It is now ten years since I first published my optimization manual. It has been so successful that I feel I have to keep it updated. The long awaited update is now available at http://www.agner.org/optimize/.

The manual has become so big that I had to split it into five volumes. It now covers C++, inline assembly and stand-alone assembly. CPU-specific optimization. Vector programming. ABI standards. C++ name mangling schemes. Microarchitecture details not found anywhere else. Complete lists of instruction timings, execution unit throughput, micro-operation breakdown, etc. for the latest microprocessors from Intel and AMD.

Covers the following operating systems: DOS, Windows, Linux, BSD, Mac OS X on 16, 32 and 64-bit x86 processors.
Posted on 2006-07-06 04:55:55 by agner
Hi Agner
Great work!
Thanks for sharing and maintaining it updated.

Biterider
Posted on 2006-07-06 05:32:40 by Biterider
Agner, I can't wait to wrap my brain around it.. I still refer to your previous edition regularly.

I'd like to thank you on behalf of programmers everywhere.
Your efforts are highly appreciated, and I personally can't thank you enough. I'm sure the majority of us feel the same way :)

Regards, Homer.
Posted on 2006-07-06 05:38:53 by Homer
Nice, Agner - godt arbejde :)
Posted on 2006-07-06 10:56:36 by f0dder
considering the (high) quality of your 'product' Im suprised to see you sell it so hard. :lol:  :P

THX LOADS  :D
Posted on 2006-07-06 20:36:01 by asmrixstar

Thank you very much !!!!!!!!!!!!!  :D
Posted on 2006-07-07 03:21:16 by Siekmanski
I have updated my manual once again. Now covering everything about the new Intel Core 2 processor including a detailed study of the pipeline and execution units and complete lists of instruction timings.

This time my manual has come before the official manuals from Intel. Their software manuals for the Core 2 are not out yet. Thank you to a friendly person who gave me remote access to a prerelease sample of the Core 2. This enabled me to test almost everything.

The execution core is more powerful than anything we have seen until now. It can do up to three full 128-bit vector calculations per clock cycle. Unfortunately, the instruction fetch and predecode stage has not been expanded enough to keep up with the rest of the pipeline, so this is a serious bottleneck in many situations.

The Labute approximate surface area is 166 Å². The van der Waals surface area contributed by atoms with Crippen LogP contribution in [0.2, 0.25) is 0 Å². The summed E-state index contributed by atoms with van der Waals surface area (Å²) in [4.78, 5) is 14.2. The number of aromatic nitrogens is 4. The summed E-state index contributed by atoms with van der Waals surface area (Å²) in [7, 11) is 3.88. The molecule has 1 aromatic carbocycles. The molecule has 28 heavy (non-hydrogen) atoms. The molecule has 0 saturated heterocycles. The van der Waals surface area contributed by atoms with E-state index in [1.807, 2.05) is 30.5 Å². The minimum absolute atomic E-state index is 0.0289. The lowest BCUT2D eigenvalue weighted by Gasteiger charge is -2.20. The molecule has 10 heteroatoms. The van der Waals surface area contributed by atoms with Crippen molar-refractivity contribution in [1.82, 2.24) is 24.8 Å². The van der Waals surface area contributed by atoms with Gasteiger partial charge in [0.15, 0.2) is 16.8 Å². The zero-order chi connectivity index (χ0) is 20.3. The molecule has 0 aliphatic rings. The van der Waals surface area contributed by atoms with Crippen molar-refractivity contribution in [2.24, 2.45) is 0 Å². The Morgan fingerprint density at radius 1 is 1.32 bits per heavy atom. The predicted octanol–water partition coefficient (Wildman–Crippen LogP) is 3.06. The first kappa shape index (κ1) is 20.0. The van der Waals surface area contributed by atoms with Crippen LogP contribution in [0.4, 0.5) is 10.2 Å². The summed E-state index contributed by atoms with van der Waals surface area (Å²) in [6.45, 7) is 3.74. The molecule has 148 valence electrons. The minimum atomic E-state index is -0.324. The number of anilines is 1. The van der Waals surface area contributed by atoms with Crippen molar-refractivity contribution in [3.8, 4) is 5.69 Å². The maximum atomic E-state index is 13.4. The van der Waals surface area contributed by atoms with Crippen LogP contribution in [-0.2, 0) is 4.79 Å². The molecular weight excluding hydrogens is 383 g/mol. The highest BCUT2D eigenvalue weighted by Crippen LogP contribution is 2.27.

The section on AMD microarchitecture in my manual has also been revised.
Posted on 2006-08-14 02:29:27 by agner
Thanks, I'll be sure to grab a copy, and to inform my peers in other forums.
Posted on 2006-08-14 04:02:43 by Homer
Thanks again!  :D

Biterider
Posted on 2006-08-14 04:03:52 by Biterider
Core2 sounds like a very nice architecture - especially considering that it's power comsumption has been dramatically reduced (off the top of my head I think it's something like 65W for a core2, 95W for something like AMD64x2 4400+, and 135W for the high-end P4 monsters).
Posted on 2006-08-14 04:55:21 by f0dder
I just wanted to say thanks. I thought the manual was great. :P
Posted on 2006-11-28 09:21:53 by Jeronimo0d0a
:(

Have any of you read that paper?

I read only the intro, plus something of the first chapter. Thoose are filled to the roof of _wrong_ _assumtions_

(like his arguments againt writing assembly for instance)

May be reading the rest, but I fear it be a waste of time.
This book seem little but a strong argument against assembly.

and such argument would be definitly wrong guys? Wouldn't you say?

Posted on 2006-12-08 13:29:45 by Shakain
I don't see anything wrong in his arguments...

and you can just choose to ignore the introduction and focus on the actual optimization tips anyway.
Posted on 2006-12-08 15:27:36 by f0dder